Friday, January 8, 2010

Thief flying across mountain

Happy 2010! It's been a while since my last post and even longer since I posted about one of my scenes. (Link to "Thief climbs up witch mountain").
I will jump ahead several scenes to the last scene of the flying sequence that I animated. I've recently found some slides that I just scanned in and which I would like to share.
In the scenes leading up to this one I had animated the Thief doing all sorts of air acrobatics. For the grand finale Dick had asked me to animate the Thief flying across the witch mountain. I remember that I really enjoyed drawing the background layout for this one. Dick had the idea of using Roy's strobing trick again.In this scene with the Cobbler Roy had spaced the round spiral elements corresponding to the spacing of the BG pan and then rotated the spirals so that they appeared to move. Dick wanted the hands to appear moving, as if they were trying to grab the Thief as he was flying by. So preparing for the layout - the first thing I did was to animate a hand doing a grabbing motion. I put registration marks on these animation drawings and xeroxed them several times, increasing and then decreasing in size to create the illusion of a round mountain. I had animated the Thief already and line-tested him with a BG-pan that consisted just of rough wiggly lines to determine how long the drawing for the pan would have to be. It turned out that it would be one of the longest pans used in the film. Then I started placing the hands on the layout corresponding to the spacing of the pan increments, just as Roy had done it, but with one difference. Dick didn't want the effect to be as exact as in the Cobbler scene, so I worked out a stagger pattern, so that the hands appeared to be shaking a bit.
Inga Davelouse turned my layout drawing into the final BG painting that you see below. She painted it in sections that were then taped together.
Here are the people from the checking department shooting the scene for a video test.

13 comments:

Joshua said...

the background's awesome! Must have been hard to work with, it being to long. :)

LM said...

I've missed seeing regular postings here. It's good to see it active again.

cute said...

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Fuzzy Duck said...

Fascinating stuff. Good to see more entries on this outstanding blog.

aaron said...

Great post! Did you create the stagger in the hands by varying the height of the hands or did you play with the spacing across the pan?

Holger said...

Aaron, I did both - displacing the hands slightly up, down, right and left in an irregular pattern.

Will Finn said...

Hi Holger. These scenes fascinate me and are major highlights of the movie IMO.

At the risk of sounding lazy: why couldn't this have been (at least in part) some sort of repeat pan?

(and yes, it does sound lazy, even to me...!)

Holger said...

Thanks for the kind words Will - and good question. Roy Naisbitt, who was everybody's mentor in regards to layout, liked a pan to have calibrations that were never completely evenly spaced. He preferred to have either a very subtle increase or decrease in speed. In this scene the hands are spaced in relation to the pan calibrations and this might have made it impossible to use a repeat pan. Dick also would not have liked a repeat on principle. In this film he went out of his way to avoid any kind of cycle.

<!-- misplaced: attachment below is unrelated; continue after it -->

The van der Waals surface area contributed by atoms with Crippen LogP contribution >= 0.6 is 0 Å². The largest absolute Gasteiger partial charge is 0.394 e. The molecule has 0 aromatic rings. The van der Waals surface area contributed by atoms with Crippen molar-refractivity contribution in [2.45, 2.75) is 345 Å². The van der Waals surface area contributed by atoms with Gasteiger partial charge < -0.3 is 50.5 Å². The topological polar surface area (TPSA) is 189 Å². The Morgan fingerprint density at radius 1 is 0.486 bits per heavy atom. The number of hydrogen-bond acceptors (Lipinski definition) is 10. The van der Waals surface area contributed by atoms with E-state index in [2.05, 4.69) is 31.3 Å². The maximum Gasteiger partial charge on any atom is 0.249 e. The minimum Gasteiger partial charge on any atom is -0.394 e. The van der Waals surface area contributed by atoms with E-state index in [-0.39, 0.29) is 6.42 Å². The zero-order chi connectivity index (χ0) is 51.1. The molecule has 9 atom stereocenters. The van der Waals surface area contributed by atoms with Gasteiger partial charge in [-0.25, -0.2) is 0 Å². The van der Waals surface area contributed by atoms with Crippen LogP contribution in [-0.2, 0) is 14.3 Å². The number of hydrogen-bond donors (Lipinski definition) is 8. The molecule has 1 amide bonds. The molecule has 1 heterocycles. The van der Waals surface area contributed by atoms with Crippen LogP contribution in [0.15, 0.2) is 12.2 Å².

In this scene the camera also seems to zoom in and out again. That was actually done with the BG and the animation, not by any change in field size. If you doubleclick on the photo with the painting on the floor (to get the bigger image) you might be able to see that the hands increase in size in the middle of the BG. The hands also animate, so the BG only looks repetitive but it's really constantly changing.

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Dougie said...

I can remember Inge painting some of the huge long backgrounds that Dick wanted for his fast camera pans - often requiring incredible detail for these very swift camera moves!

Claire Elizabeth said...

Hi Holge!!.....Claire Wright here! 19ish yrs then, since this scene was worked on..
you may not know, but it was me who had the 'honour' of painting the long shot of those damn hands...I think Inge did lots of the earlier hand mountain shots, and then when I started workig for the studio, I mostly painted the hands, for one and a half years!..(what took the time was the stripey brown shading, which naturally, did not even show on these panning shots)... and those funny little bushes in bright colours...(Paul Dilworth just sent me the link to this little treasure trove of happy memories) so many many thanks.. I hope Dick appreciates it all!!....I rescued an old bg of Errol Le Cain"s btw... it's been in the back of my plans chest here for ... A long time.

Holger said...

Good to hear from you Claire. Sorry for the mix up, but it has been a long time. I guess Inge did the BGs for the scenes with the Thief climbing up the mountain and I must have merged the memories. I like how mistakes on the blog sooner or later get fixed. Thank you! - and thanks to Paul for sending you the link.

Anonymous said...

Can you upload pictures of the cut scene where the thief is leaving the mountain and a stone hand with the "finger" falls down?